by Mike De Souza,
Canwest News Service
Gas-guzzling vehicles are one of the key factors behind the notorious environmental record of Canadians who are among the highest per capita polluters in the world, according to figures released Tuesday by Statistics Canada.
Each Canadian produces an average of 23 tonnes of carbon dioxide equivalent emissions per year, trailing Americans, who create an average of 24.4 tonnes of emissions per year, and Australians, with an average of 27.7 tonnes of emissions per year, according to the federal statistical agency.
An average car produces about five tonnes of CO2 emissions in a year, according to the report, Human Activity and the Environment, released to coincide with Earth Day. It found that the production and the individual consumption of energy were the main sources of Canada’s high per capita emissions.
Although some developing countries, such as India and China are among the biggest polluters overall, the per capita emissions of those countries are up to 20 times less than those in Canada. The report also noted that such developed countries as the United Kingdom, France and Germany have per capita emissions that are about half of those produced by Canadians, who are increasing their pollution faster than any other industrialized country.
“The largest source of this growth was the production of fossil fuels, including coal, crude oil and natural gas, for export,” reads the Statistics Canada report. “In both 1990 and 2003, the production of these fuels for export resulted in more GHG emissions than the production of any other exported commodity Over the period, as worldwide demand for fuels surged, GHG emissions from the production of exported fuels jumped 146 per cent, and the contribution of this sector increased from 16.5 per cent to 26.6 per cent of all exports.”
But the report said that the key source of Canadian pollution came from motorists in gas-guzzling vehicles who caused overall emissions to grow by more than 23 million tonnes since 1990. Overall, the transportation sector accounted for one-third of Canada’s greenhouse gas emissions and 37 per cent of the growth in “energy-related emissions sources” since 1990.
“Of particular note was the 109 per cent increase in the emissions from light-duty gasoline trucks . . . reflecting the growing popularity of sport-utility vehicles, vans and light trucks,” said the report. “These vehicles . . . emit, on average, 40 per cent more GHG emissions per kilometre than gasoline automobiles.”
Environmentalists said the numbers demonstrate that new federal U.S. tailpipe pollution standards are not strong enough since they would not necessarily require reductions in emissions before 2020, as opposed to proposed regulations in California that require manufacturers to lower emissions from light trucks by an average of 25 per cent by 2015.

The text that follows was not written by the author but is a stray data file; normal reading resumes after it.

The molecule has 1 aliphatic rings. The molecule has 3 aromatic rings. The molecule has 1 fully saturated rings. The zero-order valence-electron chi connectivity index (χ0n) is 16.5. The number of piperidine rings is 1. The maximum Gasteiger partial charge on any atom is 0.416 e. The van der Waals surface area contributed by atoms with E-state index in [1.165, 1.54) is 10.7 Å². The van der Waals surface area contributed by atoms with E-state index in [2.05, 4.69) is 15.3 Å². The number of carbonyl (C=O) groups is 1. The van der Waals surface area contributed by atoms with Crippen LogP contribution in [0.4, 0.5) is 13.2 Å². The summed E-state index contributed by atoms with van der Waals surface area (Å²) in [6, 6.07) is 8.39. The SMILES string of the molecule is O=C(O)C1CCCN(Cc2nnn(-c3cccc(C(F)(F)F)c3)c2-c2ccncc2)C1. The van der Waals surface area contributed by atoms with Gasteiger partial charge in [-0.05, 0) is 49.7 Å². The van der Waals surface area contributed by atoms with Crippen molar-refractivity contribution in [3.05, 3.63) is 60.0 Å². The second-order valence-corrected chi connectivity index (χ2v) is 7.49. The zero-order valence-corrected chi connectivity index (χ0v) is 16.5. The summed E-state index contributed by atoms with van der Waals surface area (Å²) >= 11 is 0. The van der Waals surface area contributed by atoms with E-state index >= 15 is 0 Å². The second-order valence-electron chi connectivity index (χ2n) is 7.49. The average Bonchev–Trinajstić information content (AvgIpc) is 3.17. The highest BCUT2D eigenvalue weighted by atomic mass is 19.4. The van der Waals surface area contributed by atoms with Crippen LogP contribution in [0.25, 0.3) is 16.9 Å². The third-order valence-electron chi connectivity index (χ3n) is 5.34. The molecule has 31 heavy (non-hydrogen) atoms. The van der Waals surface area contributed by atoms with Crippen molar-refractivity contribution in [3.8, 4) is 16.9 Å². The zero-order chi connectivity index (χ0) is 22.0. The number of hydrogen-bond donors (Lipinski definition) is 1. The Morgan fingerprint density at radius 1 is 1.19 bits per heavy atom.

“This (report) clearly shows the need for government to put strict curbs on emissions from vehicles, particularly on light trucks,” said Emilie Moorhouse, an atmosphere and energy campaigner at the Sierra Club of Canada. “It also highlights the industry’s exploitation of loopholes in order to manufacture and market the most polluting, gas guzzling vehicles.”
The federal government has said that it would use the U.S. standards as a baseline for its own proposed regulations.
The publication also said that Canada is feeling serious impacts of global warming on its territory, such as new insect infestations and melting glaciers.
“Climate change is predicted to affect all Canadians to a greater or lesser extent as a result of its impact on their environment, health and economy,” said the report. “Climate changes are expected to vary regionally. While it is not possible to predict changes with certainty, there is a very high degree of agreement among scientists that changes are already occurring and that further changes will occur.”
The federal statistical agency also noted that average temperatures in Canada rose by 1.4 degrees Celsius from 1948 to 2007.
“Canadians will face challenges in dealing with and adapting to the effects of climate change,” said the report. “Regional droughts may result in water shortages; rising sea levels and heavy precipitation events may lead to greater flood damage; warmer temperatures will favour more frequent thunderstorms and tornadoes.”
Celebrating Earth day, Environment Minister John Baird said that tackling climate change was among his top priorities along with protecting parks, wildlife and water.
“This government recognizes that the health of our environment is fundamentally linked to the health of our people,” said Baird. “Canadians can look forward to a lasting legacy from this government on the environment, but must work together.”